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Sodium Ferric Gluconate Complex Dosage

Applies to the following strength(s): 12.5 mg/mL

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Usual Adult Dose for:

Usual Pediatric Dose for:

Additional dosage information:

Usual Adult Dose for Anemia Associated with Chronic Renal Failure

For repletion treatment of iron deficiency in hemodialysis patients receiving supplemental epoetin therapy:

10 mL (125 mg of elemental iron) intravenously during dialysis; may be diluted in 100 mL of 0.9% sodium chloride and administered by intravenous infusion over one hour, or administered undiluted as a slow intravenous injection at a rate of up to 1 mL/min (12.5 mg/min).

This dosage should not be exceeded. Individual doses exceeding 125 mg may be associated with a higher incidence and/or severity of adverse events.

Most patients will require a minimum cumulative dose of 1 gram of elemental iron, administered over eight sessions at sequential dialysis treatments, to achieve a favorable hemoglobin or hematocrit response. After that, patients may continue to receive treatment with intravenous iron at the lowest dose necessary to maintain target levels of hemoglobin, hematocrit, and laboratory parameters of iron storage within acceptable limits.

Usual Pediatric Dose for Anemia Associated with Chronic Renal Failure

For repletion treatment of iron deficiency in hemodialysis patients receiving supplemental epoetin therapy:

6 years or older: 0.12 mL/kg (1.5 mg/kg of elemental iron) diluted in 25 mL of 0.9% sodium chloride and administered by intravenous infusion over one hour at eight sequential dialysis sessions.

The maximum dose should not exceed 125 mg. Individual doses exceeding 125 mg may be associated with a higher incidence and/or severity of adverse events.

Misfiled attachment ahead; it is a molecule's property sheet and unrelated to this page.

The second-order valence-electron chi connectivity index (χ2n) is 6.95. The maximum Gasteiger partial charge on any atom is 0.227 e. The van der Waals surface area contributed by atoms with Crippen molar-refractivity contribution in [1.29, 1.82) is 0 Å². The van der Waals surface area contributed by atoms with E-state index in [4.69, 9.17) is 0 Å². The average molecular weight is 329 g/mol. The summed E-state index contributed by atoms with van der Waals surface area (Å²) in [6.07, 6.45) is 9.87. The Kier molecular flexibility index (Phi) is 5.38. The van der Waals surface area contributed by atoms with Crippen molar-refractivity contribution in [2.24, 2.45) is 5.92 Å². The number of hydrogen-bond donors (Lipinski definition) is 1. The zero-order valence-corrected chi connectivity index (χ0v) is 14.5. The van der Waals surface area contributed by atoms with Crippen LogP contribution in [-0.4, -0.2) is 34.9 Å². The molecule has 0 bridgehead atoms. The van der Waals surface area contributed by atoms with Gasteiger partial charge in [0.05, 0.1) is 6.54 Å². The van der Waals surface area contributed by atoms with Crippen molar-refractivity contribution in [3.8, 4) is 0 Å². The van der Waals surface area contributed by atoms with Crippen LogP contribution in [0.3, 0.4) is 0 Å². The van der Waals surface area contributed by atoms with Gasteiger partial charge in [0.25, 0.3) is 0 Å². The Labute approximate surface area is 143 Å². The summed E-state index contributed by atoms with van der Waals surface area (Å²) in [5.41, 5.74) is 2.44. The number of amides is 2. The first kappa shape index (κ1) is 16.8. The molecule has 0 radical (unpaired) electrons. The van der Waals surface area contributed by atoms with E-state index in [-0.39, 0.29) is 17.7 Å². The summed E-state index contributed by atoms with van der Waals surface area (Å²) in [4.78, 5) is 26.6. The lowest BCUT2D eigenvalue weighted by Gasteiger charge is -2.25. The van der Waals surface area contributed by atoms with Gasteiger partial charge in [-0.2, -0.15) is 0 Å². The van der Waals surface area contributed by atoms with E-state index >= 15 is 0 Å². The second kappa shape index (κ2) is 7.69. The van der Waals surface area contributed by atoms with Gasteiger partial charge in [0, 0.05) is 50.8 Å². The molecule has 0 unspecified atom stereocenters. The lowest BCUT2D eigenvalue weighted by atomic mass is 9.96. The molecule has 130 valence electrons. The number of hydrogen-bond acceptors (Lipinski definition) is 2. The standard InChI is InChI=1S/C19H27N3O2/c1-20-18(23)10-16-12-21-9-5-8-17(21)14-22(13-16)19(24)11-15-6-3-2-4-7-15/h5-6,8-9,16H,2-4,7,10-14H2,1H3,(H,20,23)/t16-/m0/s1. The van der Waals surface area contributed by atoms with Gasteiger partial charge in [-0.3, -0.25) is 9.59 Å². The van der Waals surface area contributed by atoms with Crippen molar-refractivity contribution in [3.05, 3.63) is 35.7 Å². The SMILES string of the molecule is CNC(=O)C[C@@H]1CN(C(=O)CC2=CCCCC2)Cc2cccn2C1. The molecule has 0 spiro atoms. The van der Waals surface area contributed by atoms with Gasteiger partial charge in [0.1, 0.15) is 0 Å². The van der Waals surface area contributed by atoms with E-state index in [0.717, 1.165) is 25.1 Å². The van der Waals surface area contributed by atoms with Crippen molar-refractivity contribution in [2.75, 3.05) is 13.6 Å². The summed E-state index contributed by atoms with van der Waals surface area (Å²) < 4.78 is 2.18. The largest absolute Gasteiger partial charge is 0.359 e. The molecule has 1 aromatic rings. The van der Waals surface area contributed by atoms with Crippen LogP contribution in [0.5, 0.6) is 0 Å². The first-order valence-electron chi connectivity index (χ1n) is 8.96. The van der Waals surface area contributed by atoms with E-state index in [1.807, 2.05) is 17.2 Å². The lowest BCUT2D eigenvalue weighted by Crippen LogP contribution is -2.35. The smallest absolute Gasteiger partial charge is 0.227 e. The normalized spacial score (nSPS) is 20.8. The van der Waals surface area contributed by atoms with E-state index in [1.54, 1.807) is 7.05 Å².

Renal Dose Adjustments

No adjustment recommended

Liver Dose Adjustments

Data not available

Precautions

The safety and efficacy of sodium ferric gluconate complex in pediatric patients younger than 6 years of age have not been established. In addition, the formulation contains benzyl alcohol and should not be used in neonates.

Treatment with sodium ferric gluconate complex requires monitoring of hemoglobin, hematocrit, and laboratory parameters of iron storage such as serum ferritin and transferrin saturation. Sodium ferric gluconate complex should be withheld in patients with evidence of iron overload, as iron accumulation in tissues can be toxic and may lead to iatrogenic hemosiderosis. Caution should be exercised in interpreting serum iron levels in the 24 hours following administration, since many laboratory assays will falsely overestimate serum or transferrin-bound iron by measuring iron still bound to the sodium ferric gluconate complex. Additionally, in the assessment of iron overload, caution should be exercised in interpreting serum ferritin levels in the week following administration. In clinical studies, serum ferritin exhibited a nonspecific rise which persisted for five days.

Hypotension characterized by lightheadedness, malaise, fatigue, weakness, or severe pain in the chest, back, flanks, or groin has been associated with intravenous administration of iron. These reactions are not related to hypersensitivity and have usually resolved within one or two hours. Volume expansion may be considered if hypotension is symptomatic. The incidence of hypotension following administration of injectable iron products may be related to the rate of administration and total dose administered. Therefore, sodium ferric gluconate complex should be administered in accordance with the manufacturer's dosage recommendations.

Sodium ferric gluconate complex should not be mixed with other medications, or added to parenteral nutrition solutions for intravenous infusion.

Dialysis

Sodium ferric gluconate complex is not significantly removed by hemodialysis and is generally administered during a dialysis session.

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